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Wednesday, 13 February 2013

Mexico’s president Peña Nieto puts US$9.3 billion into crime prevention

A distant wave to the future
After a grueling six year “war on drugs” that has left some 60,000 people dead, Mexico’s president Enrique Peña Nieto has struck a conciliatory note with regard to his government’s approach to organized crime – and has promised to invest 118 billion pesos (US$9.3 billion) in crime prevention.

“Clearly we need to put emphasis on social prevention, because we cannot continue only to use more and more sophisticated weapons, equipment, police, as well as an increased presence of the armed forces,” he said at yesterday’s ceremony in Aguascalientes inaugurating the Interministerial Commission for Social Prevention of Violence and Crime (Comisión Intersecretarial para la Prevención Social de la Violencia y la Delincuencia).

The new Commission will have an impressive budget of 118 billion pesos (US$9.3 billion), and will be active in 251 municipalities hardest hit by crime.

“The country can’t have that [law enforcement] as a single view, as the only way to combat organized crime," he said.

The Interior Secretariat (Segob) will lead the commission, which will include the participation of nine federal departments, among them Social Development, Education, Treasury, Economy, Labor and Rural Development, along with Urban Planning, Finance, and Transportation and Communications.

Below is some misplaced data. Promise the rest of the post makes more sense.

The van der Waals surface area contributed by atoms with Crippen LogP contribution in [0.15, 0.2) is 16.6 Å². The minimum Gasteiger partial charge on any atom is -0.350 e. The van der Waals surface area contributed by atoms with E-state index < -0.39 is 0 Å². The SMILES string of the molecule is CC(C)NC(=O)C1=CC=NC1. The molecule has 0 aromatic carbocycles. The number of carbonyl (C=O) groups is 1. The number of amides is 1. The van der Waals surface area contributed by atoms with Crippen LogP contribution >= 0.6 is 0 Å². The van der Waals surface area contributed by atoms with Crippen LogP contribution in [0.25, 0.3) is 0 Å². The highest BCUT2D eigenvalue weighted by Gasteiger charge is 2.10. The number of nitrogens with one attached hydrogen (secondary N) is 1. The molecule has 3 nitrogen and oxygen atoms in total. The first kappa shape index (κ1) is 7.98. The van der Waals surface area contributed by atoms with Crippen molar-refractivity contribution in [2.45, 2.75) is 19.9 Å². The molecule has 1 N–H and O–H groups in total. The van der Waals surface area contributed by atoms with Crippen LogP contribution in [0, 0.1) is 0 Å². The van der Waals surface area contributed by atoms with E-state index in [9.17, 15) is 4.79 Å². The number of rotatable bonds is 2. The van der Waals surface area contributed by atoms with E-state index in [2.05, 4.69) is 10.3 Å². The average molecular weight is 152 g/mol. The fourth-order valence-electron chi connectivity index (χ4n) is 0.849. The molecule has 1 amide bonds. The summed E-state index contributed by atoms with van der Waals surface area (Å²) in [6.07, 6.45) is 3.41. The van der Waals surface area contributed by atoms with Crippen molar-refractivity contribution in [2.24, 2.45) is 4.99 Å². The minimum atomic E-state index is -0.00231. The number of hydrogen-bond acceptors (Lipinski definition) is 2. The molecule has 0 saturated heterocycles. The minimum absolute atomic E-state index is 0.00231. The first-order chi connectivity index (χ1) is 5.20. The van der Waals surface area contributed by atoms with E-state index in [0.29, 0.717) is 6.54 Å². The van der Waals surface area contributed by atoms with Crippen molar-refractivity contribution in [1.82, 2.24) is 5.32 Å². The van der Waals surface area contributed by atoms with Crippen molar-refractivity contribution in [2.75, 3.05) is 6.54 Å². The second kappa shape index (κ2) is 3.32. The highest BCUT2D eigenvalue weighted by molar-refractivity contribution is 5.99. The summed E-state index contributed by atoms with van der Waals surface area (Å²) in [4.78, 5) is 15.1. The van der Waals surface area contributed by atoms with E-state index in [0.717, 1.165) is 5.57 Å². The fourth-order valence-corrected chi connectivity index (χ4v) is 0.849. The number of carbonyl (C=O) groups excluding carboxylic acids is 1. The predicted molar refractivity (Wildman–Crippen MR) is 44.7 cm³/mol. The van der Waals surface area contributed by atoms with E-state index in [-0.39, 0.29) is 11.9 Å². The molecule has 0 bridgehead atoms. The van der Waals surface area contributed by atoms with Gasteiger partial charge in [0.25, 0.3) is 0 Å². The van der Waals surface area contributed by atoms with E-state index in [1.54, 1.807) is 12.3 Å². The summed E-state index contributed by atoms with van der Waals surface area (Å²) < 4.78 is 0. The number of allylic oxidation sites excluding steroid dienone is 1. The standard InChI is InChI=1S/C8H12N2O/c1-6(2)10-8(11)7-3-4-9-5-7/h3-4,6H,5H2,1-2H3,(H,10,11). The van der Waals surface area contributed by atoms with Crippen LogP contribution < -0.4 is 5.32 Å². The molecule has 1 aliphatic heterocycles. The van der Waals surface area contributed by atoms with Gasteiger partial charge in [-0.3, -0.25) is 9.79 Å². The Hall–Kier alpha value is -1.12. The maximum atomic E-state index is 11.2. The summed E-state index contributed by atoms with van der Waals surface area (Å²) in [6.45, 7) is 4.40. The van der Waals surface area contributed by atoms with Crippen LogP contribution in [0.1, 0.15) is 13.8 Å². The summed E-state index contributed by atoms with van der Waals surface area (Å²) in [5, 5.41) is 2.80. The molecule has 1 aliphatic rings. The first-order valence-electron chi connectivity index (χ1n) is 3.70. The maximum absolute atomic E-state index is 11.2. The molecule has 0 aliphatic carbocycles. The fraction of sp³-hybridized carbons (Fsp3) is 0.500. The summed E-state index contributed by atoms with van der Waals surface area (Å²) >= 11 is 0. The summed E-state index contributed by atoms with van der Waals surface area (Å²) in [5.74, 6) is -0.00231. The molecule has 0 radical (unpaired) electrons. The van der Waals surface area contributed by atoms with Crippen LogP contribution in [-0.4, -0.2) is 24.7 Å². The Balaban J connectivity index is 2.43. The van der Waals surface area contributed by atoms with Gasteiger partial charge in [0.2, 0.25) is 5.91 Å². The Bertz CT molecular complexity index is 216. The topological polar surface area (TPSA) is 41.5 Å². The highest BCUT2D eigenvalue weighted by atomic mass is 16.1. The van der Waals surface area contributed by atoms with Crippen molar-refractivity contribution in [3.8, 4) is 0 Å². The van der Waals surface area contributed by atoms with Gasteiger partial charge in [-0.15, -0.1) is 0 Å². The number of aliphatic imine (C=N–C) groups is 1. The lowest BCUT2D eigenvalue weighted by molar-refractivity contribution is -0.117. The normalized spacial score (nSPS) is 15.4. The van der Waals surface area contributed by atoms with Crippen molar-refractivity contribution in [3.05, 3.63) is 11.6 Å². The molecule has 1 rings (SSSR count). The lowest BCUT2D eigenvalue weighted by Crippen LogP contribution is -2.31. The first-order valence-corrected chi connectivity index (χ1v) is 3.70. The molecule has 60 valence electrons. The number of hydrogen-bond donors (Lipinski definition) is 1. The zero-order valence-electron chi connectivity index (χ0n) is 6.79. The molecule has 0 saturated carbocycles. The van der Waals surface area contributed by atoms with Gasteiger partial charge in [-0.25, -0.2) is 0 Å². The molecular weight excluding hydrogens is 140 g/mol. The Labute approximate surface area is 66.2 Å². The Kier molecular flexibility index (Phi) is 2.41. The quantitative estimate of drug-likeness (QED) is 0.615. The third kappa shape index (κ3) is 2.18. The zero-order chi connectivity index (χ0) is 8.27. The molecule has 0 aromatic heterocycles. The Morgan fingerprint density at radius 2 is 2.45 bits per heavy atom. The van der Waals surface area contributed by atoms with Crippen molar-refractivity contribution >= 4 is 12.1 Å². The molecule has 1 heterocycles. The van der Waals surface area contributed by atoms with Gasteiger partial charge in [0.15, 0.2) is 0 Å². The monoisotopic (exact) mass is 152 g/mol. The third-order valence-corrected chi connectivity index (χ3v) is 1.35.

"Of course, these instruments allow us to fight the effects, and that’s what we will now be paying more attention to,” said the president.  

Given the number of agencies involved, it is likely that the government is doing some creative accounting from internal departmental budgets in order to boost the overall number and create the maximum media effect. Nonetheless, the president's message is a notable departure from the previous hard-line of the right-of-centre PAN administration of Felipe Calderón. 

“Through prevention we can try to fix what we are experiencing, and what is so insistent in some areas of the country," said  Peña Nieto. "We want to reverse these scenarios, but also to prevent them in the future. "

During his election campaign Peña Neito said he planned to cut Mexico’s homicide and kidnapping rates in half by the end of his six-year term. So, far the casualty rate shows no sign of a significant slowdown: Segob estimates that 2,243 died in the first two months of the Peña Neito administration, which ended January 31, 2013 – on track for an annual rate of over 12,000, which matches the worst years of the former administration of Felipe Calderón.

(TE Wilson is the author of Mezcalero, a Detective Sánchez novel.)





Twitter: @TimothyEWilson
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